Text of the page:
How much does a puppy from a reputable breeder cost?
The following average prices were computed from data gathered in a survey of breeders on the Showdogs-L, Judge-mental, Purebred_Canines, and Showdogs (eGroups) e-mail lists in fall, 2000. The purpose is to give you some idea of what to expect when you call a breeder, but prices in your area may be very different.
These figures were computed by collecting a sampling of prices, discarding the highest and lowest, and averaging the rest. The accuracy in each breed depends on the number of responses we received and how typical these responses are. As noted before, there are some geographic differences, some breeds charge different prices for males and females, or for the various colors. This is intended only to provide some idea of the price of a purebred puppy .
(UPDATED 2013 for beagles only). The average purchase price range is $600.00-$1200.00
Sound like alot of money?? Please read the following information.
The purchase price of a puppy is just about the last question you should ask a breeder. Yes, we all like to save money, but the time to do it is not when you buy your puppy. You'll almost certainly regret it later.
A friend of mine compares buying puppies to buying clothes. You can go to a good store and buy a quality shirt, well-constructed of good fabric. You'll have that shirt for years. Or you can go to a discount store and buy a factory second of a cheaper line. Trouble is, the seams aren't even, the hem comes out the first time you wear it, and the whole thing falls apart after about four washings. You may love that shirt just as much as you would have loved the good one, but you're going to spend money having it repaired, having to handwash it to keep it from falling apart...and chances are, it's not going to last as long as the better quality one.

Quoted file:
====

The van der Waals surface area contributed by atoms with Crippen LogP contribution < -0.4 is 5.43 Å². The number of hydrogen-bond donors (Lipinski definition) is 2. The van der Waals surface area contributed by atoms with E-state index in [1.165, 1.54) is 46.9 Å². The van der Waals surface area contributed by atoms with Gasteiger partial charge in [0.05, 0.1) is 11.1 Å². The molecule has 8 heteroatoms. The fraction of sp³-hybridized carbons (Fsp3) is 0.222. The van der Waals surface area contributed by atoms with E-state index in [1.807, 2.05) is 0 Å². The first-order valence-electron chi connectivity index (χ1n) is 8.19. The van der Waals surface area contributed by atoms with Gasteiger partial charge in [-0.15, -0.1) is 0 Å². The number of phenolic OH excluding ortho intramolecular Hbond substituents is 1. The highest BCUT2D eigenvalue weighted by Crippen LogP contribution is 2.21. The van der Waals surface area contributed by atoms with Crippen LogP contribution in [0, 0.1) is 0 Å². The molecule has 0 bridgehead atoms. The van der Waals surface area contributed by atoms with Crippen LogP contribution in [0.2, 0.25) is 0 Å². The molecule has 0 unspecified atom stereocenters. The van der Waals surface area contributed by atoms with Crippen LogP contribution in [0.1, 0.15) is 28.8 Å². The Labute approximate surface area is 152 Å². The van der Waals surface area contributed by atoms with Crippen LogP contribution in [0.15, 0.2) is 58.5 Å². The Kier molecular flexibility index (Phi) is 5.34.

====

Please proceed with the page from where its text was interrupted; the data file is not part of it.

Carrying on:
A responsible breeder put the best genetic material into building your puppy when she chose the sire and dam. She didn't just breed your pup's mother to the dog down the block because he was handy. She studied pedigrees and temperaments and faults and virtues and chose the particular sire who would produce the best puppies when bred to that particular bitch.
Both parents were likely tested for genetic defects specific to beagles. These problems are not always evident at birth, but can crop up several years later in the most heartbreaking ways. A good breeder cannot absolutely guarantee against all genetic defects, but has chosen as carefully as possible to minimize the possibility of your puppy having them. Before you buy a puppy, you should study the breed carefully and find out what the breed's problems are and whether pre-breeding screening is available.
The mother receives the absolute best prenatal care available, with no expense spared. When the puppies arrive, they are treated the same way. They not only are physically healthy, but are properly socialized and checked for sound temperaments. They receive recommended vaccinations and are checked and treated for worms and other parasites. Show prospects and pets from the litter receive exactly the same care.
When you take your puppy home, it's with a health guarantee and-your most valuable resource-instructions to call the breeder with any questions. Having problems housebreaking? Call the breeder. Wonder if a behavior is normal? Call the breeder. Puppy is off his feed? Call the breeder. There is no question so trivial that a good breeder is not interested in helping you find the answer.